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add it back yourself may be ?

You can't, you don't know whether it was a CRLF or just a
LF, or where CRs were dropped.

LuaSocket uses a definition of "line" that works well in the
scenarios that were most common in our practice. That is, a
line is terminated by an LF or CRLF. Any CR that may have
been lying around is also eliminated. This makes for a
simple implementation that does not require look aheads and
that supports both LF, CRLF, and LFCR conventions, as long
as there are no CR singletons that you care about. I think
this is a reasonable price to pay.

To OP: I think you'll have to read fixed size blocks,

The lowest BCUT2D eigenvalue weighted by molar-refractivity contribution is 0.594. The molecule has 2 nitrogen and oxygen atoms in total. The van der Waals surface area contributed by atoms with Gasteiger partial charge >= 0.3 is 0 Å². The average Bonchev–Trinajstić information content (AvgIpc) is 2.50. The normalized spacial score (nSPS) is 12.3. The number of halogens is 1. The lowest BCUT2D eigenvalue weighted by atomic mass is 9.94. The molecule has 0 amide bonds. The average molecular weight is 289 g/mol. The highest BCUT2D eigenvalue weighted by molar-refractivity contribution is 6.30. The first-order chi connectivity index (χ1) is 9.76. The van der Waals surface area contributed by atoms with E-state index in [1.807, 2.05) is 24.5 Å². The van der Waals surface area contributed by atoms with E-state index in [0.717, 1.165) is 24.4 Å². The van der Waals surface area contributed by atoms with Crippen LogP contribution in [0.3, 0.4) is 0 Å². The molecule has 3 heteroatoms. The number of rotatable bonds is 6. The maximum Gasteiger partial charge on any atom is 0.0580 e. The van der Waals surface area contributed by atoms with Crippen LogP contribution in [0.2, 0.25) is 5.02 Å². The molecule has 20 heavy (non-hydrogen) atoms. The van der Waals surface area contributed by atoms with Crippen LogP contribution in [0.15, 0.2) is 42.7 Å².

setting the timeout to zero, and when it fails to read all
the data get the partial block from the third argument.
luasocket is pretty good, but can get quite hard to use
outside of the IETF line oriented protocols it appears to
have been designed for.

That's right. If the definition of line you have to deal
with is different, I think the Lua solution is to write your
own abstraction that reads blocks (in non-blocking mode) and
splits the blocks into lines according to whatever convention you want. The last few bytes that are not part of a complete line can be fed back into the receive call so they get returned along with the next block. Rinse and repeat.

I could certainly have written a more general scheme, but
it's all a matter of where you draw the line.

Kind regards,